Arrested for seriously drunk school bus driving, he’s back in jail for showing up to court drunk

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On February 9, Mark McNeill, a 60-year-old former bus driver for Flagler County Schools, was driving home 35 students from Buddy Taylor Middle School. He was driving drunk.

Two days earlier, his school bus had been involved in an accident in Section F while transporting 23 pupils from Old Kings Elementary School. He was at fault for that one – running a stop sign at Old Kings Road and Fanshawe Lane, and was cited.

In the February 9 incident, when he appeared drunk to bus depot workers before leaving with the bus, McNeill was charged with criminal neglect of a child, drunk driving with a BAC over 0.15 (the legal limit is 0.08) and resisting arrest. He was suspended from his job at the school district that month. He was fired on March 10.

On Monday, McNeill appeared in Bunnell Court before Circuit Judge Terence Perkins, reportedly to argue his case: The charging briefs filed by the state’s attorney’s office included more than a dozen names in connection of his charge of criminal negligence.

McNeill, by his own admission, was drunk again.

“I think you’re inebriated today, and I can’t take the plea,” Perkins told McNeill.

“I am sorry?”

“You’re inebriated,” Perkins repeated.

“No, I’m not,” snapped McNeill. “I’m not altered at all.” But he was clearly unsteady on his feet, clinging to the podium as he tried to stand in front of Perkins, next to his attorney, Anthony Duran Jr. (He said at one point he was sorry to driving while intoxicated and called it “a horrible mistake.”) The incident was first reported by Clair Metz of WESH 2 News.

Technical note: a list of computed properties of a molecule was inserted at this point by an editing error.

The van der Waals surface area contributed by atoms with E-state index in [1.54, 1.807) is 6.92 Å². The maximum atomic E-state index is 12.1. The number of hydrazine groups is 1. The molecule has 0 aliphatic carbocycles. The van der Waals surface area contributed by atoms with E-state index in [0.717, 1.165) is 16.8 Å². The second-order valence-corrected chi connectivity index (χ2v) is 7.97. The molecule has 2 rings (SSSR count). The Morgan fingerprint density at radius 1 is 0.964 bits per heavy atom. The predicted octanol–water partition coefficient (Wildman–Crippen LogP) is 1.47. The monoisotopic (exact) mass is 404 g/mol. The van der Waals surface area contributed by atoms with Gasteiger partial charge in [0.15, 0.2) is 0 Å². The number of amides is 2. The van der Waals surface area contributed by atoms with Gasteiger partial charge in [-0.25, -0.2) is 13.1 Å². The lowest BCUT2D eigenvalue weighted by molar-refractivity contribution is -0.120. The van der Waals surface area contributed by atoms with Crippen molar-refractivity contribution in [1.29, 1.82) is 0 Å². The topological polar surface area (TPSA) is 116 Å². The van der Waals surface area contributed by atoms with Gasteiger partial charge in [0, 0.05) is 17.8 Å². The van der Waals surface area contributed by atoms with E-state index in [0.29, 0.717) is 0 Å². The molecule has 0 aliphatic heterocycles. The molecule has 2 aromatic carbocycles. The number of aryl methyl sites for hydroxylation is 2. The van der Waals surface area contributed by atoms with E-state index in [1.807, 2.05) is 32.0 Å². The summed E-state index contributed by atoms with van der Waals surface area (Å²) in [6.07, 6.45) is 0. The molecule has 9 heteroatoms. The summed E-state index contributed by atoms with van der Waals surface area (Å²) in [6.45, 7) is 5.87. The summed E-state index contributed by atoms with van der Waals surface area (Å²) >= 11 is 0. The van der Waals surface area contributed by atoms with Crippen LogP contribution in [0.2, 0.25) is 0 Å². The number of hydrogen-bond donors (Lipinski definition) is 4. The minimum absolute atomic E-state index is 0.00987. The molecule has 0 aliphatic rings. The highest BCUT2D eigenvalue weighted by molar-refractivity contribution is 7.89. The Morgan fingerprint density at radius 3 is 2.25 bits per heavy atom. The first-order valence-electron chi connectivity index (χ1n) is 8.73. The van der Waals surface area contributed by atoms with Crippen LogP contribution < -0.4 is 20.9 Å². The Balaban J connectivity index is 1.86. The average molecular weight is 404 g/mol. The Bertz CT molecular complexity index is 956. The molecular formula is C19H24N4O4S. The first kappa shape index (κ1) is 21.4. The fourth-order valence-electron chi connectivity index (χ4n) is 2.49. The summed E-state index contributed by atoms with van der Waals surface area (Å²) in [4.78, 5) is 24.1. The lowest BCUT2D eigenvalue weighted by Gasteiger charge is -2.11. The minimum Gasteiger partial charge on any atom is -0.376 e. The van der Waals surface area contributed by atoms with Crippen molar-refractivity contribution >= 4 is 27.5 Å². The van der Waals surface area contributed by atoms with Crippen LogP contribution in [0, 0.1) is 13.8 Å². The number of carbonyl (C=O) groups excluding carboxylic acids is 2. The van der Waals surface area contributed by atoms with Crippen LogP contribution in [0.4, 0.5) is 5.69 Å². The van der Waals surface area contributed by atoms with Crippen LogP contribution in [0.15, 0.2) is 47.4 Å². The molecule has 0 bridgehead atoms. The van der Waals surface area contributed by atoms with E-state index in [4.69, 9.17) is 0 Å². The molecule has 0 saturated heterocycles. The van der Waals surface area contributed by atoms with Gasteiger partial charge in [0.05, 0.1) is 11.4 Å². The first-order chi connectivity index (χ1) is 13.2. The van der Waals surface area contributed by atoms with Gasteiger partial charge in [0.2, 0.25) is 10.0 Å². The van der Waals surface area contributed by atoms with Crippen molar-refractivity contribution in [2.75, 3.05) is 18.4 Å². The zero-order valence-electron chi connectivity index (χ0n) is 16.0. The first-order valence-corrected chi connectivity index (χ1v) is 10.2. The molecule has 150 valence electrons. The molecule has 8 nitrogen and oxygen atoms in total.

A judge cannot accept a plea when the defendant is not in full control of his abilities. “Let’s go and get tested,” Perkins told McNeill, who snapped again, “I’m not getting tested.” So Perkins told him he was being sent back to jail, “because I think you’re inebriated,” the judge told him, as a bailiff handcuffed McNeill.

“I’m not weakened at all,” he said, his voice and body shaking. But he quickly conceded: “You know what? I am altered. His lawyer told him to stop talking.

Perkins revoked his $4,000 bond and McNeill had to take a urinalysis test (results not available). In March, his attorney filed a motion opposing the state’s attorney’s efforts to acquire his medical records, arguing that the records were irrelevant since McNeill had cooperated with law enforcement by providing a breathalyzer. . His behavior in court on Monday undermines that motion.

In the afternoon, McNeill drove the bus inebriated, Bus Garage officials were informed of his condition around 2 p.m., after he left. They called him on the bus radio to stop. He does not have. Some of them gave chase and eventually got him to stop at Seminole Woods. McNeill fell as he exited the bus. Flagler County Sheriff’s Deputies eventually arrived on the scene. He denied them that he had been drinking. He refused to perform field sobriety drills. His arrest report describes him as “very belligerent and aggressive towards law enforcement.”

When he took a breath test, he recorded 0.320 and 0.310, an extremely high level. “If you’re still conscious, you’re in a stupor,” says the College of St. Benedict’s “Understanding Blood Alcohol Content” page. “You probably have no idea where you are or what you’re doing. There have been many cases of alcohol poisoning and death in this blood alcohol range. You need medical help.

McNeill remains at the Flagler County Jail. His plea deal, which had not been disclosed prior to Monday’s incident, may have been overturned by the state’s attorney’s office: Although McNeill was postponed to a court appearance on Wednesday, he is recorded as a pre-trial, not a plea.


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